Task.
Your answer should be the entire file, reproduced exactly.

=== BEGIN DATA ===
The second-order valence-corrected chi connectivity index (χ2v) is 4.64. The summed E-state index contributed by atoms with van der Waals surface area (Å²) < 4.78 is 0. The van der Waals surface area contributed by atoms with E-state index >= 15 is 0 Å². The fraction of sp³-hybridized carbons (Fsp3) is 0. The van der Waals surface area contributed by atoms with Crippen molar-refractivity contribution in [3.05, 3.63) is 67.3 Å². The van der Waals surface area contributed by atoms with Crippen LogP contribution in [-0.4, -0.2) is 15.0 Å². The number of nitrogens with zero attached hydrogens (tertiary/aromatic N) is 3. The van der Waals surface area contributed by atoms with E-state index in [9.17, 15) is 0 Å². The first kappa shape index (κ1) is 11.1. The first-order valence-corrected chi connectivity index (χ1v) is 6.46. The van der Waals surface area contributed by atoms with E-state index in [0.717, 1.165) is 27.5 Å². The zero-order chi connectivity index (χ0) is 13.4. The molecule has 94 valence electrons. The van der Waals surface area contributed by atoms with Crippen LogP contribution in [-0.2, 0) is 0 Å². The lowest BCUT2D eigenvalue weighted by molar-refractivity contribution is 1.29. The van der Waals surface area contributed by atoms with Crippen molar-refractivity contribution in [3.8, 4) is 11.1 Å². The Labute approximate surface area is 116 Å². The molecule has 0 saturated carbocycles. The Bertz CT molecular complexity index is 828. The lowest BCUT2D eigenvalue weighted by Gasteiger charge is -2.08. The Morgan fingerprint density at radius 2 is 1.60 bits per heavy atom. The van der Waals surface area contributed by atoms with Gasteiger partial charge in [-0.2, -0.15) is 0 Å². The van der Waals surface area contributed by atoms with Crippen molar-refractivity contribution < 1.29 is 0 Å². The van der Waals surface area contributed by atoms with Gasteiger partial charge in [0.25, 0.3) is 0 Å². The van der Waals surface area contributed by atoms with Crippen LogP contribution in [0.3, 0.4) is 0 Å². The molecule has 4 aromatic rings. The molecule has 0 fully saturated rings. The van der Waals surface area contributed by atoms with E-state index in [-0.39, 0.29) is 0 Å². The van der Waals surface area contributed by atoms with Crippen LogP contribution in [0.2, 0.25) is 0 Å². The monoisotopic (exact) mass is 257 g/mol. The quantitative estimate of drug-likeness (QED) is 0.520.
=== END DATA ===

The second-order valence-corrected chi connectivity index (χ2v) is 4.64. The summed E-state index contributed by atoms with van der Waals surface area (Å²) < 4.78 is 0. The van der Waals surface area contributed by atoms with E-state index >= 15 is 0 Å². The fraction of sp³-hybridized carbons (Fsp3) is 0. The van der Waals surface area contributed by atoms with Crippen molar-refractivity contribution in [3.05, 3.63) is 67.3 Å². The van der Waals surface area contributed by atoms with Crippen LogP contribution in [-0.4, -0.2) is 15.0 Å². The number of nitrogens with zero attached hydrogens (tertiary/aromatic N) is 3. The van der Waals surface area contributed by atoms with E-state index in [9.17, 15) is 0 Å². The first kappa shape index (κ1) is 11.1. The first-order valence-corrected chi connectivity index (χ1v) is 6.46. The van der Waals surface area contributed by atoms with E-state index in [0.717, 1.165) is 27.5 Å². The zero-order chi connectivity index (χ0) is 13.4. The molecule has 94 valence electrons. The van der Waals surface area contributed by atoms with Crippen LogP contribution in [-0.2, 0) is 0 Å². The lowest BCUT2D eigenvalue weighted by molar-refractivity contribution is 1.29. The van der Waals surface area contributed by atoms with Crippen molar-refractivity contribution in [3.8, 4) is 11.1 Å². The Labute approximate surface area is 116 Å². The molecule has 0 saturated carbocycles. The Bertz CT molecular complexity index is 828. The lowest BCUT2D eigenvalue weighted by Gasteiger charge is -2.08. The Morgan fingerprint density at radius 2 is 1.60 bits per heavy atom. The van der Waals surface area contributed by atoms with Gasteiger partial charge in [-0.2, -0.15) is 0 Å². The van der Waals surface area contributed by atoms with Crippen molar-refractivity contribution < 1.29 is 0 Å². The van der Waals surface area contributed by atoms with Gasteiger partial charge in [0.25, 0.3) is 0 Å². The van der Waals surface area contributed by atoms with Crippen LogP contribution in [0.3, 0.4) is 0 Å². The molecule has 4 aromatic rings. The molecule has 0 fully saturated rings. The van der Waals surface area contributed by atoms with E-state index in [-0.39, 0.29) is 0 Å². The van der Waals surface area contributed by atoms with Crippen LogP contribution in [0.2, 0.25) is 0 Å². The monoisotopic (exact) mass is 257 g/mol. The quantitative estimate of drug-likeness (QED) is 0.520.